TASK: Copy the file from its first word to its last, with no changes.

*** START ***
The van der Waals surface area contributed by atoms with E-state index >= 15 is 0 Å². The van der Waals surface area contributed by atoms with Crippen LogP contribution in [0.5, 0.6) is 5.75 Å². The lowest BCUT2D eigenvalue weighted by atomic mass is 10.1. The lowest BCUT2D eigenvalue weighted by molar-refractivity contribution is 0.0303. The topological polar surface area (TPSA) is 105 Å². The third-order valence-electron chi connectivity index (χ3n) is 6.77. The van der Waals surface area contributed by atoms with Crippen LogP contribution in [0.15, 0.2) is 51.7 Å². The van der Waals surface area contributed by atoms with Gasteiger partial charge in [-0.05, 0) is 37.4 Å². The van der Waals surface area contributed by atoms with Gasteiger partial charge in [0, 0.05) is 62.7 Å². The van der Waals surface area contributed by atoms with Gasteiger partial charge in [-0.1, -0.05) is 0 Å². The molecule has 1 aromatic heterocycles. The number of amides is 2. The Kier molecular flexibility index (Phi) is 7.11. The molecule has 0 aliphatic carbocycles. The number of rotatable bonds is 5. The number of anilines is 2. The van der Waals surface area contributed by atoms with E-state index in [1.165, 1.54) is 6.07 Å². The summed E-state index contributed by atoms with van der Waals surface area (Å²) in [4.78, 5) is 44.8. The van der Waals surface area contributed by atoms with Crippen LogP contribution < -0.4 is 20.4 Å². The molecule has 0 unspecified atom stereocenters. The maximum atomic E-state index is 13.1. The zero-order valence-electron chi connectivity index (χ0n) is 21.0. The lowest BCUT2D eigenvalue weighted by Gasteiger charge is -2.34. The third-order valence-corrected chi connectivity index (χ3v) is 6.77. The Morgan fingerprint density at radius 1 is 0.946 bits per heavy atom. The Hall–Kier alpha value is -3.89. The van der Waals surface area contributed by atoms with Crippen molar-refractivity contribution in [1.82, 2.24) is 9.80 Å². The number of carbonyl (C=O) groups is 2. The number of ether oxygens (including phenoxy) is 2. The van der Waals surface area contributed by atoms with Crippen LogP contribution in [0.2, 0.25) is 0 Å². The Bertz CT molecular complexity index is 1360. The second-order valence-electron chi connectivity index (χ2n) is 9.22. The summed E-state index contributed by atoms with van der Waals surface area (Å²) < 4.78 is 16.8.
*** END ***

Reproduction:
The van der Waals surface area contributed by atoms with E-state index >= 15 is 0 Å². The van der Waals surface area contributed by atoms with Crippen LogP contribution in [0.5, 0.6) is 5.75 Å². The lowest BCUT2D eigenvalue weighted by atomic mass is 10.1. The lowest BCUT2D eigenvalue weighted by molar-refractivity contribution is 0.0303. The topological polar surface area (TPSA) is 105 Å². The third-order valence-electron chi connectivity index (χ3n) is 6.77. The van der Waals surface area contributed by atoms with Crippen LogP contribution in [0.15, 0.2) is 51.7 Å². The van der Waals surface area contributed by atoms with Gasteiger partial charge in [-0.05, 0) is 37.4 Å². The van der Waals surface area contributed by atoms with Gasteiger partial charge in [0, 0.05) is 62.7 Å². The van der Waals surface area contributed by atoms with Gasteiger partial charge in [-0.1, -0.05) is 0 Å². The molecule has 1 aromatic heterocycles. The number of amides is 2. The Kier molecular flexibility index (Phi) is 7.11. The molecule has 0 aliphatic carbocycles. The number of rotatable bonds is 5. The number of anilines is 2. The van der Waals surface area contributed by atoms with E-state index in [1.165, 1.54) is 6.07 Å². The summed E-state index contributed by atoms with van der Waals surface area (Å²) in [4.78, 5) is 44.8. The van der Waals surface area contributed by atoms with Crippen LogP contribution < -0.4 is 20.4 Å². The molecule has 0 unspecified atom stereocenters. The maximum atomic E-state index is 13.1. The zero-order valence-electron chi connectivity index (χ0n) is 21.0. The lowest BCUT2D eigenvalue weighted by Gasteiger charge is -2.34. The third-order valence-corrected chi connectivity index (χ3v) is 6.77. The Morgan fingerprint density at radius 1 is 0.946 bits per heavy atom. The Hall–Kier alpha value is -3.89. The van der Waals surface area contributed by atoms with Crippen molar-refractivity contribution in [1.82, 2.24) is 9.80 Å². The number of carbonyl (C=O) groups is 2. The number of ether oxygens (including phenoxy) is 2. The van der Waals surface area contributed by atoms with Crippen LogP contribution in [0.2, 0.25) is 0 Å². The Bertz CT molecular complexity index is 1360. The second-order valence-electron chi connectivity index (χ2n) is 9.22. The summed E-state index contributed by atoms with van der Waals surface area (Å²) < 4.78 is 16.8.